Monthly Archives: May 2014

RUVA – what it means and why you want it

RUVA: Reflector UltraViolet A

RUVA: reflector uv curing lamp cutaway design

RUVA lamps are lamps that have a built in reflector. This image shows a cutaway, with a regular lamp on the left and a RUVA lamp on the right. The reflector is like a paint that is poured inside the lamp before the phosphors are added. The reflector in this image is a 180 degree reflector, where half the circumference of the lamp is reflective material, and light is emitted out the other half, kind of like how a flashlight only shines in one direction. The image shows that the light is reflected before it leaves the lamp, which makes it twice as effective as an aluminum style reflector. In general, you increase the UV output of any lamp by 35%-50% by using an internal reflector like this.

A reflector can be any size, although 180 degree and 210 degree (slightly more than half of the lamp is reflector) are the most common. I’ve personally set specs for lamps that had 120 degrees of reflector (the original SunMaster ReFlex series) and some that had 230 degrees. Theoretically, once you get over about 210, they are commonly called aperture bulbs or lamps. There are some that have about 300 degrees of reflector, so the light is all emitted through a small 60 degree slot. The smaller the slot, the more intense the output is, up to about the 300 degree mark. I’m currently designing some 230 degree aperture bulbs for prototype testing as I write this.

RUVA lamps emit light in just one direction, which is a plus for most application, but not all. One of the distinct advantages of a RUVA lamp is that it can often eliminate the need for an external reflector system altogether. Even on a good day, the shiniest aluminum is only good for about 50% reflectivity (the rest is absorbed/ionized as heat). When lamps are very close together, aluminum reflectors are basically worthless: The light gets ionized (or destroyed via wave cancellation) before it has a chance to strike the target, so the majority of light that is emitted away from the target is simply lost forever. Since over half of the light from a regular lamp will always shine AWAY from the target, we are talking about a lot of ultraviolet.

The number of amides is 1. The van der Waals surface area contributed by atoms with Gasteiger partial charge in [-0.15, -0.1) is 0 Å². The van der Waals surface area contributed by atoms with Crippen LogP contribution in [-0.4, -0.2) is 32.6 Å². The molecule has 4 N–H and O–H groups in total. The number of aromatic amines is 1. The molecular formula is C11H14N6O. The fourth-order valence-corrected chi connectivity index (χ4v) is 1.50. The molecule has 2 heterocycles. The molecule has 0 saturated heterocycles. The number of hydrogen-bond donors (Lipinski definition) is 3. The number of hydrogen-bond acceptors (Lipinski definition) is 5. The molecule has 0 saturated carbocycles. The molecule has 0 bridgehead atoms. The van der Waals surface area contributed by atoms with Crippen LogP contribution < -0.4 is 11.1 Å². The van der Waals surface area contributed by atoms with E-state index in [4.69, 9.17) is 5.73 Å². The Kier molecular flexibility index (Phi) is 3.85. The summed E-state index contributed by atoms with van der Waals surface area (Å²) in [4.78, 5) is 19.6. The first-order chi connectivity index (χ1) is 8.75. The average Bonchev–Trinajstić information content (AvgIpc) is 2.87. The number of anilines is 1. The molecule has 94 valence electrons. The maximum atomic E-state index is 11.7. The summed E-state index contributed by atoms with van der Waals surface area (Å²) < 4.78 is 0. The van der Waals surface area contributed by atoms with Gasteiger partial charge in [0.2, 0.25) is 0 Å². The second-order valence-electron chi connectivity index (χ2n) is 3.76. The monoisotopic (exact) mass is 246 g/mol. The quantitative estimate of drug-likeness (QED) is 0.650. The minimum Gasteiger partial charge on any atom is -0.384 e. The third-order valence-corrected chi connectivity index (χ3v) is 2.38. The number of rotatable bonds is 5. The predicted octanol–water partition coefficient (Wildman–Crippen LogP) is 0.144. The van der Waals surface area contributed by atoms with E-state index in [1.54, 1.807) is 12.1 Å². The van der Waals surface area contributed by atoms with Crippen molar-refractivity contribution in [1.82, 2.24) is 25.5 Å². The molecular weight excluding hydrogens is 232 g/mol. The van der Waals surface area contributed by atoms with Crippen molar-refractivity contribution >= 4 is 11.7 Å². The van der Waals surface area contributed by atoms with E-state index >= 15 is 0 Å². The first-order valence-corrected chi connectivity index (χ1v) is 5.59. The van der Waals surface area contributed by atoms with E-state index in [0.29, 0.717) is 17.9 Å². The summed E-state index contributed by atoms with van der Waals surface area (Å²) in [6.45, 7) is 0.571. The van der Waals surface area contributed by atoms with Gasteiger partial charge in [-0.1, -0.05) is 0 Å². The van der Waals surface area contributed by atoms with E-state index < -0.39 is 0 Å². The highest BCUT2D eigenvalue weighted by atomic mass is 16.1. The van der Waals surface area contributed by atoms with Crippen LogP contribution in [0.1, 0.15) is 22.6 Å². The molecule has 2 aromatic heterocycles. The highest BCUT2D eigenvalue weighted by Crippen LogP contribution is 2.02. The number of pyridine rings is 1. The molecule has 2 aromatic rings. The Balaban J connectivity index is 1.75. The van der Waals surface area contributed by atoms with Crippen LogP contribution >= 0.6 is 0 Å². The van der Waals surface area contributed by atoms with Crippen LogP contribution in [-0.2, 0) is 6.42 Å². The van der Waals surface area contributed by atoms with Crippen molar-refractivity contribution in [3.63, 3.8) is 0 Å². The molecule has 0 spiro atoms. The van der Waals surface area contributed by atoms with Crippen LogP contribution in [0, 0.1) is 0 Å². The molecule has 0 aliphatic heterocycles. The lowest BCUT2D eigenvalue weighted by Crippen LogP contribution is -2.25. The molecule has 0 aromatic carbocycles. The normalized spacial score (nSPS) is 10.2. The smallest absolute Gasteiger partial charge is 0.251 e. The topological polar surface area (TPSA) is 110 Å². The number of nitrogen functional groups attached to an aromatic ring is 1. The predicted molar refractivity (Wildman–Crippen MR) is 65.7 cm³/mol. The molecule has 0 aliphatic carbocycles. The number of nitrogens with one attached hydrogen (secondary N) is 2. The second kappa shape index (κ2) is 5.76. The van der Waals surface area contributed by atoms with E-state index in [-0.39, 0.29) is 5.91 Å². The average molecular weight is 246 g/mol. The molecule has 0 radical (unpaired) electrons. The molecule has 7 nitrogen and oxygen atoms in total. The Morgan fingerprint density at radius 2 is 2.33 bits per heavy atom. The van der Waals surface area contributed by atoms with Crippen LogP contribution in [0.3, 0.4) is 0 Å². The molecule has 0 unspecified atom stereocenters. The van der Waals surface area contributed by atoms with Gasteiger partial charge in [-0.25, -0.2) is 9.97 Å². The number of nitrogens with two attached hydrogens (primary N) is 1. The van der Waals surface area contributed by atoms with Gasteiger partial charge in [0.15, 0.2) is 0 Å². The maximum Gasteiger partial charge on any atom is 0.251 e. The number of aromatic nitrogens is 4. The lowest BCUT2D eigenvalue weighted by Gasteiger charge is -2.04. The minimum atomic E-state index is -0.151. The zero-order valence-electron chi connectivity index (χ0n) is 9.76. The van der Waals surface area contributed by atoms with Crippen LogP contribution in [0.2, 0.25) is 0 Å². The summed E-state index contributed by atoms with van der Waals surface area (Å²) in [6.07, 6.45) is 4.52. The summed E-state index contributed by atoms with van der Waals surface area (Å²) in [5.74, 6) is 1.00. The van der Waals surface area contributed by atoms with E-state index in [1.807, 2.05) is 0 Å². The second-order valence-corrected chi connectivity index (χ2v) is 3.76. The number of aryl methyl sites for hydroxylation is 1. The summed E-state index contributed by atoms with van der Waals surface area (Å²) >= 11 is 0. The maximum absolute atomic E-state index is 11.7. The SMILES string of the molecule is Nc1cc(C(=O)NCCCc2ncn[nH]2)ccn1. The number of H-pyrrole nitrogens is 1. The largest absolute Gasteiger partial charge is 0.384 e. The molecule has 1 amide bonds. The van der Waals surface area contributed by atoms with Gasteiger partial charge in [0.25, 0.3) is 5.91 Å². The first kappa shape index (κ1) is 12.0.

In some cases, an external reflector system can actually augment the built in reflector. The most obvious example is a guitar curing rig. The best ones are around 4′ x 3′ inside dimension, and use 16 FR71 lamps, all facing in (usually in a 5/3/5/3 lamp configuration). You can take spray glue, crinkle up some aluminium foil just a little so the light is diffused instead of hard reflected, and install it on the inside walls with the shiniest side facing the center of the cab. There is so much light bouncing around the cab (1600 watts worth in a 12 sq ft. footprint) that the foil is good for another 10%-15% or more. It can also be used at the top and bottom to get under and over the instrument with a little extra power. It isn’t required, but in some applications, the extra power pays for itself pretty quickly.

RUVA lamps also have slightly different heat characteristics, as the reflector seems to reflect infrared just as it does visible light an ultraviolet (UVA and UVB). This isn’t necessarily good or bad, it is just different. In one respect, it can be handy as the lamps tend to heat up quickly, so if you cycle the lamps a lot, it helps reduce cure times by a small but measurable amount of time. They produce the same amount of heat as a standard HO lamp, but they push a little more of that heat towards the target of exposure. In an open designed curing rig (the overwhelming majority of rigs are open design, unlike a tanning bed), it makes no difference to the target being exposed.